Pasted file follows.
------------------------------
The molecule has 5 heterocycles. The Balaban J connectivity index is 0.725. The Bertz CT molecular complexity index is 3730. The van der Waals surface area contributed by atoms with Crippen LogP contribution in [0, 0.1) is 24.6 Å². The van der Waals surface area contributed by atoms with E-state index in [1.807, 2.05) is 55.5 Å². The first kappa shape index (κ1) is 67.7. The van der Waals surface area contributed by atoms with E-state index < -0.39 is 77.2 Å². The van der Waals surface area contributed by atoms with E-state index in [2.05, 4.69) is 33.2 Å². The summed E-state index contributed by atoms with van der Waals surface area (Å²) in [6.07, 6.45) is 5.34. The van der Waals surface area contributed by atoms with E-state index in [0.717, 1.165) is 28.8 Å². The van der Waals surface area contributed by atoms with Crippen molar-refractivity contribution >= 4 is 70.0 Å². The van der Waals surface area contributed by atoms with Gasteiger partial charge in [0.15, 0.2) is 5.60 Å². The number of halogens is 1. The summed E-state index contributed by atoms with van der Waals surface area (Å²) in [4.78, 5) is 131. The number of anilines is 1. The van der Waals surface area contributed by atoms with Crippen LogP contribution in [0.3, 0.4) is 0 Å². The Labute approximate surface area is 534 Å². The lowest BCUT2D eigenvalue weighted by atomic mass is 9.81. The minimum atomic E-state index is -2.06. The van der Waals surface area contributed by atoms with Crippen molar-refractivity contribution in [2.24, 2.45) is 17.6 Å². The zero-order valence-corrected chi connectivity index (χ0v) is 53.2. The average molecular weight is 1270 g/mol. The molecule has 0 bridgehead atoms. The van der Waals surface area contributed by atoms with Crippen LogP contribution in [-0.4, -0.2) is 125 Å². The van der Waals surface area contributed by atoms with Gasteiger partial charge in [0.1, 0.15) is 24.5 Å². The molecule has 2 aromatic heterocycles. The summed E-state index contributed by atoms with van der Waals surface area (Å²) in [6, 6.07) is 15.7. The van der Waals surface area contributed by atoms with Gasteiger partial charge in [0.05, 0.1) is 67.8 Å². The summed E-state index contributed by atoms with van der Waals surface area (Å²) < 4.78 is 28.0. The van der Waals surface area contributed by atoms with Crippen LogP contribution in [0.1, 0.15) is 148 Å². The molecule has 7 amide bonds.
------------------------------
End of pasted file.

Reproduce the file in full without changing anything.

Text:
The molecule has 5 heterocycles. The Balaban J connectivity index is 0.725. The Bertz CT molecular complexity index is 3730. The van der Waals surface area contributed by atoms with Crippen LogP contribution in [0, 0.1) is 24.6 Å². The van der Waals surface area contributed by atoms with E-state index in [1.807, 2.05) is 55.5 Å². The first kappa shape index (κ1) is 67.7. The van der Waals surface area contributed by atoms with E-state index < -0.39 is 77.2 Å². The van der Waals surface area contributed by atoms with E-state index in [2.05, 4.69) is 33.2 Å². The summed E-state index contributed by atoms with van der Waals surface area (Å²) in [6.07, 6.45) is 5.34. The van der Waals surface area contributed by atoms with E-state index in [0.717, 1.165) is 28.8 Å². The van der Waals surface area contributed by atoms with Crippen molar-refractivity contribution >= 4 is 70.0 Å². The van der Waals surface area contributed by atoms with Gasteiger partial charge in [0.15, 0.2) is 5.60 Å². The number of halogens is 1. The summed E-state index contributed by atoms with van der Waals surface area (Å²) in [4.78, 5) is 131. The number of anilines is 1. The van der Waals surface area contributed by atoms with Crippen LogP contribution in [0.3, 0.4) is 0 Å². The Labute approximate surface area is 534 Å². The lowest BCUT2D eigenvalue weighted by atomic mass is 9.81. The minimum atomic E-state index is -2.06. The van der Waals surface area contributed by atoms with Crippen molar-refractivity contribution in [2.24, 2.45) is 17.6 Å². The zero-order valence-corrected chi connectivity index (χ0v) is 53.2. The average molecular weight is 1270 g/mol. The molecule has 0 bridgehead atoms. The van der Waals surface area contributed by atoms with Crippen LogP contribution in [-0.4, -0.2) is 125 Å². The van der Waals surface area contributed by atoms with Gasteiger partial charge in [0.1, 0.15) is 24.5 Å². The molecule has 2 aromatic heterocycles. The summed E-state index contributed by atoms with van der Waals surface area (Å²) in [6, 6.07) is 15.7. The van der Waals surface area contributed by atoms with Gasteiger partial charge in [0.05, 0.1) is 67.8 Å². The summed E-state index contributed by atoms with van der Waals surface area (Å²) < 4.78 is 28.0. The van der Waals surface area contributed by atoms with Crippen LogP contribution in [0.1, 0.15) is 148 Å². The molecule has 7 amide bonds.